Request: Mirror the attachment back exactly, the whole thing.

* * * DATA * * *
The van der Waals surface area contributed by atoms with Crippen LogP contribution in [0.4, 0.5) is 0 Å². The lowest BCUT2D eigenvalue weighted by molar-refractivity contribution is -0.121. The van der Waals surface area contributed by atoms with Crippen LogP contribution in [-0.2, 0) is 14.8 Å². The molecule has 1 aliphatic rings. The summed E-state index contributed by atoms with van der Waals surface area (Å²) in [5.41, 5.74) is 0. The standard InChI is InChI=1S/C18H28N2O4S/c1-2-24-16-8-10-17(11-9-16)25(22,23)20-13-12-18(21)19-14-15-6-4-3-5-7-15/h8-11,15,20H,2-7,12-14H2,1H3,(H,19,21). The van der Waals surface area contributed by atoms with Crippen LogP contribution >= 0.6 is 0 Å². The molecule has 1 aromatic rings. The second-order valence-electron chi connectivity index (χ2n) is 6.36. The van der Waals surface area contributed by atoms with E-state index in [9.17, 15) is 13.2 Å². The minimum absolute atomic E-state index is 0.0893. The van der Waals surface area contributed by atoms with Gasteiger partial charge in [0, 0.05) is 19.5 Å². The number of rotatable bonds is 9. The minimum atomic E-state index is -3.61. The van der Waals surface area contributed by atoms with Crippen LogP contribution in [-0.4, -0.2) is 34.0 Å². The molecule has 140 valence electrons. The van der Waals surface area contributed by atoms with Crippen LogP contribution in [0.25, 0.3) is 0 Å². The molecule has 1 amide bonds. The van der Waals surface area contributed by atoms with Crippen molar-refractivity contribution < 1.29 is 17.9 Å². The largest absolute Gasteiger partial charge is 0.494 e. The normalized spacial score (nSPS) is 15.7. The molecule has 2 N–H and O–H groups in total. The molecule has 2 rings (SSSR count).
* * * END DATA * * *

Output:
The van der Waals surface area contributed by atoms with Crippen LogP contribution in [0.4, 0.5) is 0 Å². The lowest BCUT2D eigenvalue weighted by molar-refractivity contribution is -0.121. The van der Waals surface area contributed by atoms with Crippen LogP contribution in [-0.2, 0) is 14.8 Å². The molecule has 1 aliphatic rings. The summed E-state index contributed by atoms with van der Waals surface area (Å²) in [5.41, 5.74) is 0. The standard InChI is InChI=1S/C18H28N2O4S/c1-2-24-16-8-10-17(11-9-16)25(22,23)20-13-12-18(21)19-14-15-6-4-3-5-7-15/h8-11,15,20H,2-7,12-14H2,1H3,(H,19,21). The van der Waals surface area contributed by atoms with Crippen LogP contribution >= 0.6 is 0 Å². The molecule has 1 aromatic rings. The second-order valence-electron chi connectivity index (χ2n) is 6.36. The van der Waals surface area contributed by atoms with E-state index in [9.17, 15) is 13.2 Å². The minimum absolute atomic E-state index is 0.0893. The van der Waals surface area contributed by atoms with Gasteiger partial charge in [0, 0.05) is 19.5 Å². The number of rotatable bonds is 9. The minimum atomic E-state index is -3.61. The van der Waals surface area contributed by atoms with Crippen LogP contribution in [-0.4, -0.2) is 34.0 Å². The molecule has 140 valence electrons. The van der Waals surface area contributed by atoms with Crippen LogP contribution in [0.25, 0.3) is 0 Å². The molecule has 1 amide bonds. The van der Waals surface area contributed by atoms with Crippen molar-refractivity contribution < 1.29 is 17.9 Å². The largest absolute Gasteiger partial charge is 0.494 e. The normalized spacial score (nSPS) is 15.7. The molecule has 2 N–H and O–H groups in total. The molecule has 2 rings (SSSR count).